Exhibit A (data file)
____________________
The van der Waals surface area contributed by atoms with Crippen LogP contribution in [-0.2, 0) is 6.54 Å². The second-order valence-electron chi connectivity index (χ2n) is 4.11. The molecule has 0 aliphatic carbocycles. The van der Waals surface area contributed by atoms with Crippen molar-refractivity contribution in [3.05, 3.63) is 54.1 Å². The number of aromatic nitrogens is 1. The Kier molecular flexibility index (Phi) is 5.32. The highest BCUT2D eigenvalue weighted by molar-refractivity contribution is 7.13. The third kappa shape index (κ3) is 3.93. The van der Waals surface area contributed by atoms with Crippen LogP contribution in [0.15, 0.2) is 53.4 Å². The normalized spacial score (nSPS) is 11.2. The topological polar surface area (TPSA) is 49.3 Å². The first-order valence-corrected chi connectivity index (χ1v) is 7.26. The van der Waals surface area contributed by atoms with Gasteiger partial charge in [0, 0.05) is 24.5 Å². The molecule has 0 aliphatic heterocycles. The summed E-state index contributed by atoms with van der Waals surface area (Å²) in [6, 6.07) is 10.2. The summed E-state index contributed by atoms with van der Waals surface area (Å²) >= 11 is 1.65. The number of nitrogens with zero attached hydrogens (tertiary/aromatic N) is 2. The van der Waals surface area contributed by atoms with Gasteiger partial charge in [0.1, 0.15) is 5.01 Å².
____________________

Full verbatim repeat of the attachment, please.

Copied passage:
The van der Waals surface area contributed by atoms with Crippen LogP contribution in [-0.2, 0) is 6.54 Å². The second-order valence-electron chi connectivity index (χ2n) is 4.11. The molecule has 0 aliphatic carbocycles. The van der Waals surface area contributed by atoms with Crippen molar-refractivity contribution in [3.05, 3.63) is 54.1 Å². The number of aromatic nitrogens is 1. The Kier molecular flexibility index (Phi) is 5.32. The highest BCUT2D eigenvalue weighted by molar-refractivity contribution is 7.13. The third kappa shape index (κ3) is 3.93. The van der Waals surface area contributed by atoms with Crippen LogP contribution in [0.15, 0.2) is 53.4 Å². The normalized spacial score (nSPS) is 11.2. The topological polar surface area (TPSA) is 49.3 Å². The first-order valence-corrected chi connectivity index (χ1v) is 7.26. The van der Waals surface area contributed by atoms with Gasteiger partial charge in [0, 0.05) is 24.5 Å². The molecule has 0 aliphatic heterocycles. The summed E-state index contributed by atoms with van der Waals surface area (Å²) in [6, 6.07) is 10.2. The summed E-state index contributed by atoms with van der Waals surface area (Å²) >= 11 is 1.65. The number of nitrogens with zero attached hydrogens (tertiary/aromatic N) is 2. The van der Waals surface area contributed by atoms with Gasteiger partial charge in [0.1, 0.15) is 5.01 Å².